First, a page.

Photo: Getty Images


The rise of the post-Brexit shoe

Affordably priced, built to last, and basic in the best of ways – Converse have been named the most popular shoe of 2016 and it’s no wonder, says Laura Craik 

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By Laura Craik on

“ I really want a pair of white Converse,” my ten year old informed me this morning*. 

“Put them on the list,” I said, “the list” being the Christmas list.

She looked at me suspiciously. 

“What?” I said.

“I’m just not sure about Santa,” she said. “How does he pay for everything? What if everyone wants Converse? They’re not cheap. They’re £27. I Googled them.”

“Oh look, a giant bat has just flown past the window under the misapprehension that it’s already Halloween,” I said. “More cereal?”

God bless the economic prudence of a ten year old girl, and the youthful naivety that considers £27 for a pair of shoes to be expensive. In fact, it’s £45 for a pair of white Converse in her size (I Googled too), but even so, this is not a bad price for an item of footwear that will, essentially, last you forever. 

There was no bat flying past the window this morning, clearly, but my daughter’s comment was spooky enough without one, given that some 24 hours previously, John Lewis had released its annual retail report for 2016. What had the high street bellwether identified as the most popular shoe of the year? Why, the white Converse All Star. “The footwear of choice was a pair of classic 90’s style white trainers, sported by Victoria Beckham, Kendall Jenner, Gigi Hadid and Alexa Chung,” quoth the report. “Taking inspiration from this, sales of white Converse at John Lewis were higher than any other women’s shoe line.”

I can see why John Lewis felt it expedient to sex-up its report with these celebrity names, and have no doubt that Kendall, Gigi et al have been spotted in Converse. While Converse are never really out of fashion, it’s fair to say that they’ve been particularly in fashion in 2016. We know this because women who can afford thousands of pounds for a pair of shoes are opting to wear them in lieu of their Loubs / Yeezys / sequinned Diors. That Converse would have a Moment this year was obvious, for while fashion is cyclical, it’s also reliably bipolar. What’s the perfect antidote to the recent glut of expensive, frou-frou, blingy designer trainers? Their antithesis: Converse All Stars.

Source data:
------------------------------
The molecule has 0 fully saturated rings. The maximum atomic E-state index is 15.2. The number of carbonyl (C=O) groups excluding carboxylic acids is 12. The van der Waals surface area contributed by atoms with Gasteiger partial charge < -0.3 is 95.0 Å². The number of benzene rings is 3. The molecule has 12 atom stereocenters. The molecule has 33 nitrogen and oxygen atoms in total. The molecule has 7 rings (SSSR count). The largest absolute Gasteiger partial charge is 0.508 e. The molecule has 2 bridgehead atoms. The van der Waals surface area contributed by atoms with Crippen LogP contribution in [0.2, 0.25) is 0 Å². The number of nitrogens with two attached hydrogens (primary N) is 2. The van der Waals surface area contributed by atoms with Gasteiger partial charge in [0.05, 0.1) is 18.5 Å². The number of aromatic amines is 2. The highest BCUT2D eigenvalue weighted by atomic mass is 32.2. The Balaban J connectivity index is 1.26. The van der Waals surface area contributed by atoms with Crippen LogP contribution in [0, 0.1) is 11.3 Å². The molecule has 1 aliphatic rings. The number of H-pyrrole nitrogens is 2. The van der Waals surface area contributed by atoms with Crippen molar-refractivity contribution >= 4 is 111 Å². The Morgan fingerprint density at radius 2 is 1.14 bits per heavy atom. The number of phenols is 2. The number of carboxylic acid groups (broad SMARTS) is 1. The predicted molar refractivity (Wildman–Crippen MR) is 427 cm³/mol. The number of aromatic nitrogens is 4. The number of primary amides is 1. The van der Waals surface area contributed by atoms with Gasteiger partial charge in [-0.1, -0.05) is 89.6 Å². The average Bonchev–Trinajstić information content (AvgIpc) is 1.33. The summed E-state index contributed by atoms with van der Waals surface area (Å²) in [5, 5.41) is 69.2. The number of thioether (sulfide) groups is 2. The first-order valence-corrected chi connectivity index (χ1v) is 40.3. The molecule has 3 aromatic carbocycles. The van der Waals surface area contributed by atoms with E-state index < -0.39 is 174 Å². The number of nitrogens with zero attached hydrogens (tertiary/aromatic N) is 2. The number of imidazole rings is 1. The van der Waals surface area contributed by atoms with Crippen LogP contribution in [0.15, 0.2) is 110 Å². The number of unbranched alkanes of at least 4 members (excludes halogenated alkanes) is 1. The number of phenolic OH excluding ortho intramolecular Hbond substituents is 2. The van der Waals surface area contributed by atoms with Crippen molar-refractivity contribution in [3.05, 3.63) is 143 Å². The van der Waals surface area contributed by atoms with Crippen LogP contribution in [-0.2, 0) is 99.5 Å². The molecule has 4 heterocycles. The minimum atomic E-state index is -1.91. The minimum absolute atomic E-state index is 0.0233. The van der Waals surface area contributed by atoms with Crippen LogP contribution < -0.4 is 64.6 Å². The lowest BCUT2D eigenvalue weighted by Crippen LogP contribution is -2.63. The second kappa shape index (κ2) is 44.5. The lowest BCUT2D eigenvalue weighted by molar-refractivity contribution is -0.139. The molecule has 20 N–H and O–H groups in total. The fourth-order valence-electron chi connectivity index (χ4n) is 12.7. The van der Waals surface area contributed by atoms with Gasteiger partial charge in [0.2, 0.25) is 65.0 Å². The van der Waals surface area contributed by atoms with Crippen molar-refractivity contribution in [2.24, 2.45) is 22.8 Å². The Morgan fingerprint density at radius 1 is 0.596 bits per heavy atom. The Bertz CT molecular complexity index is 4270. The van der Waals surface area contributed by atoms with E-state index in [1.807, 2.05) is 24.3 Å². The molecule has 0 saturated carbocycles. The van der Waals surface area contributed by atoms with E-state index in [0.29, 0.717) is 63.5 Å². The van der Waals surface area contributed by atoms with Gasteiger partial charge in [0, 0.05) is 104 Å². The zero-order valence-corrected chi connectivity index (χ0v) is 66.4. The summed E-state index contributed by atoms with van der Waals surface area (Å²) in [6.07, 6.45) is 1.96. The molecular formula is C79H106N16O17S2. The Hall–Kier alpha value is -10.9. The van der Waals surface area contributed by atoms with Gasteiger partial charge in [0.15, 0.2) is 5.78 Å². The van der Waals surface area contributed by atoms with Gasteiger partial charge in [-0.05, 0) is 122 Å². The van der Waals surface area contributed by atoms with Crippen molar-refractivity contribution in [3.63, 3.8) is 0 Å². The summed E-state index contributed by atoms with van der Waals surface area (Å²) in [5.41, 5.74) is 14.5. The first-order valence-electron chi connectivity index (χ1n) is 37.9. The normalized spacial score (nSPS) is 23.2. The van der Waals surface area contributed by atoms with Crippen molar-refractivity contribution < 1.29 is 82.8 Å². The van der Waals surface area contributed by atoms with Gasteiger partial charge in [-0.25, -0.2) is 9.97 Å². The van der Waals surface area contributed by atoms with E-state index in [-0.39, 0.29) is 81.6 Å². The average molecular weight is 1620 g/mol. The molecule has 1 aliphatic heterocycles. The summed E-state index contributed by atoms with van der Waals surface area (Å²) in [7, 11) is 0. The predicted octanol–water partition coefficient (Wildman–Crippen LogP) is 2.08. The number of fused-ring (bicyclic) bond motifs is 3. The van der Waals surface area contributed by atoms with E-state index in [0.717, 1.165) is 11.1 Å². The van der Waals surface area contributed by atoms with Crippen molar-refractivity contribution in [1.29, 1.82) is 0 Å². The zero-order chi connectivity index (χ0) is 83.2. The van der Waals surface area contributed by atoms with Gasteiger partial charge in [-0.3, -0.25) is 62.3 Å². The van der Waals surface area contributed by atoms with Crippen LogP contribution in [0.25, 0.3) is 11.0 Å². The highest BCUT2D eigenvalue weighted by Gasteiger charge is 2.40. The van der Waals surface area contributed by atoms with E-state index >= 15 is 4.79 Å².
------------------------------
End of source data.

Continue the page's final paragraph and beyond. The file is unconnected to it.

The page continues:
It’s dandy that so many celebrities are wearing Converse, but it’s also largely irrelevant. Celebrity endorsement is not the point of Converse, and it never will be. Converse aren’t something you buy because you saw them on Victoria Beckham: they were familiar before that, probably because you saw them on a mate, or in a shop, or on the feet of a complete stranger. My daughter saw mine on me, and also on a bunch of her friends. How could she not? They’re everywhere! And if they are even more ubiquitous than usual this year (and they are, aren’t they?) it’s not because of Kendall, but because they are the perfect post-Brexit shoe. They are our caution and our prudence made manifest: a canny buy, affordably priced, built to last, and basic in the best of ways. So the next time a magazine or style blog urges you to “wear yours with bare legs and a slip dress for added style points”, tell them to go raffle themselves, and carry on wearing them with jeans, denim shorts and black opaques or whatever else your favoured combination, safe in the knowledge that they’re too iconic to be whupped into the slipstream of seasonal trends. Converse never go out of style. They are beyond style. 

White, black, grey, navy, zany pink or otherwise, they’re just your Converse; your rubber-soled pals who’ve been with you through thick and thin. And always will be. 


*I realise this sounds made up, but on my life it is true. 


Photo: Getty Images
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